With China being a leading buyer of commodities, it certainly doesn't bode well for their outlook and explains why commodities prices have plunged.
In fact, I believe that what we are now seeing is a paradigm shift among commodities and the move to a 'new normal' with indicators highlighting that double-digit growth is a thing of the past for China.
Two economic sectors that are among the largest consumers of raw materials in China are caught in intractable slumps.
The all-important construction sector is in terminal decline as is real estate development. By November of this year, investment in real estate development was less than a tenth of what it was at the start of the year and there are signs this downward trend will continue. Substantial inventories of vacant housing, coupled with slowing rural to urban migration, means that it will be some time before there is any uptick in demand for housing.
This reduces the pressures on infrastructure which means the demand for new and/or additional infrastructure is declining, further placing pressure on the demand for commodities.
I expect the rate of rural to urban migration to slow even further. This is because declining rates of industrialization, reduced labor intensity in manufacturing because of technological advancements, and falling industrial output are reducing the demand for labor and keeping a cap on wages, thereby removing probably the most important incentive.
The decline in industrial activity is already apparent. For December 2015, China's industrial activity contracted for the fifth successive month. Then there is the decline in industrial growth, with output for 2015 having halved in comparison to 2011. Not only is this impacting the rate of rural to urban migration, but it is also having a sharply negative effect on the demand for commodities, particularly steel, base metals as well as energy such as oil and coal.
There won't be any uptick in industrial activity for the foreseeable future because of softer global demand for China's manufactured products coupled with the considerable excess productive capacity that arose during the boom years.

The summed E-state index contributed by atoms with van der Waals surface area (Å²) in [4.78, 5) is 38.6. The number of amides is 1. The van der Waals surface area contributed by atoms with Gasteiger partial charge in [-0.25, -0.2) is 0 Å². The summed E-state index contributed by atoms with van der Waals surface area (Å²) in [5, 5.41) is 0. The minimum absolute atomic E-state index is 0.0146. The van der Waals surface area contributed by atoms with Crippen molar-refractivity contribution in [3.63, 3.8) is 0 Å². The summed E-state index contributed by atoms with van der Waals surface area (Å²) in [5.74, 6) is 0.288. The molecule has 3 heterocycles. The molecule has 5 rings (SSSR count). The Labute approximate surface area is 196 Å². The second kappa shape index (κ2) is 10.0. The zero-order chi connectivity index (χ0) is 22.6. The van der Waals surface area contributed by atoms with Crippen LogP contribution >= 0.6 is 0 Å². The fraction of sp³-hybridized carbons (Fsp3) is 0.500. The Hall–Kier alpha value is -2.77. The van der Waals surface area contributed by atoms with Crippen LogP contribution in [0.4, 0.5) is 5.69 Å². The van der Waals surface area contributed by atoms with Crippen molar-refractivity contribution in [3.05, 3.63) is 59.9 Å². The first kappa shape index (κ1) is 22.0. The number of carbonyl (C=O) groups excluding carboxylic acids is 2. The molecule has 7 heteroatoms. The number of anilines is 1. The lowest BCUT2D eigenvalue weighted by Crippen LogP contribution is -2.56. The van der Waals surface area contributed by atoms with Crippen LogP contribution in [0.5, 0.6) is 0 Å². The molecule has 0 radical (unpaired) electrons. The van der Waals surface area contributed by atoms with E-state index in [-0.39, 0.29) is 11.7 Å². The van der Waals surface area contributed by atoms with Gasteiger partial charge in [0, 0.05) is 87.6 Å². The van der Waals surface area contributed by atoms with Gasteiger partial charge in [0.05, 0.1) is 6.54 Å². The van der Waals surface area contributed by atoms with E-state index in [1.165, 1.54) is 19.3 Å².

Significantly lower economic growth is the way of the future
There are a range of indicators that highlight that economic growth in China will remain sharply lower for the foreseeable future and that the days of heady double-digit growth are well and truly over.
Key among these is that China's rapid modernization and expansion has come to an end.
Once a certain point of economic development has been reached, the benefits of being a 'catch-up economy' decline. This is because the easy gains have been made, while the higher standards of living attained increase the costs associated with industrial activity, making these economies' exports less competitive and investment more expensive.
As a result, economic stagnation can ensue. Industrial growth starts to languish because of declining returns and a lack of investment, while higher incomes and standards of living lead to a lack of innovation and declining productivity.
It is clear that this is occurring in China. Industrial profits continue to decline, falling for the tenth consecutive month in November, while manufacturing investment in 2015 is down by 80% from where it was in 2011.
Then there is the risk of China falling into the 'middle income trap'. This would see it caught in a permanent state of economic stagnation interfused by extreme boom and bust cycles, much as Brazil has experienced in recent years. The middle income trap is where a developing economy's growth slows sharply and per capita income levels stagnate, thereby trapping the economy in the middle income category. There are many causes for this, but key among them is an over-reliance on driving economic growth through the extraction and export of minerals as well as the manufacture and export of low tech goods.
With signs of this occurring, Beijing has moved quickly to adjust its policies in an attempt to prevent China from being permanently caught in this rut and make the transition to a developed economy. This has meant creating an environment conducive to the development of wealth and emergence of a broad-based middle class.